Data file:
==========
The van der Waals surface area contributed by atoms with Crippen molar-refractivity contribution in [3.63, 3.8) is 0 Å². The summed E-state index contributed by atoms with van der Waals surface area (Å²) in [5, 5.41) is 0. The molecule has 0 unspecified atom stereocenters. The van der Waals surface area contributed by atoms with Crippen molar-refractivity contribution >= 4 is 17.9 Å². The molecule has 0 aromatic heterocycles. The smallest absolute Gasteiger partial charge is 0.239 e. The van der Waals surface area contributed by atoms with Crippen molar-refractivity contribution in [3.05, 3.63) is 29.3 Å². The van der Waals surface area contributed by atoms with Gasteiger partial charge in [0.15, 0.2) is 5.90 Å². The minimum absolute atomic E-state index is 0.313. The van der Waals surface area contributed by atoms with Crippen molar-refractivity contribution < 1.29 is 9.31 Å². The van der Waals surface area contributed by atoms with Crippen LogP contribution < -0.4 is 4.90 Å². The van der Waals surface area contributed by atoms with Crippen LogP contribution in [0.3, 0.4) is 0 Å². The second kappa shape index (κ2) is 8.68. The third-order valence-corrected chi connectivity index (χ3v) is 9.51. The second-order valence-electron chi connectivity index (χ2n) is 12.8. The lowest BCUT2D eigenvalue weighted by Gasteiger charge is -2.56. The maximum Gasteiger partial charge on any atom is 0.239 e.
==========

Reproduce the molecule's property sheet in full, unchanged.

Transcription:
The van der Waals surface area contributed by atoms with Crippen molar-refractivity contribution in [3.63, 3.8) is 0 Å². The summed E-state index contributed by atoms with van der Waals surface area (Å²) in [5, 5.41) is 0. The molecule has 0 unspecified atom stereocenters. The van der Waals surface area contributed by atoms with Crippen molar-refractivity contribution >= 4 is 17.9 Å². The molecule has 0 aromatic heterocycles. The smallest absolute Gasteiger partial charge is 0.239 e. The van der Waals surface area contributed by atoms with Crippen molar-refractivity contribution in [3.05, 3.63) is 29.3 Å². The van der Waals surface area contributed by atoms with Gasteiger partial charge in [0.15, 0.2) is 5.90 Å². The minimum absolute atomic E-state index is 0.313. The van der Waals surface area contributed by atoms with Crippen molar-refractivity contribution < 1.29 is 9.31 Å². The van der Waals surface area contributed by atoms with Crippen LogP contribution < -0.4 is 4.90 Å². The van der Waals surface area contributed by atoms with Crippen LogP contribution in [0.3, 0.4) is 0 Å². The second kappa shape index (κ2) is 8.68. The third-order valence-corrected chi connectivity index (χ3v) is 9.51. The second-order valence-electron chi connectivity index (χ2n) is 12.8. The lowest BCUT2D eigenvalue weighted by Gasteiger charge is -2.56. The maximum Gasteiger partial charge on any atom is 0.239 e.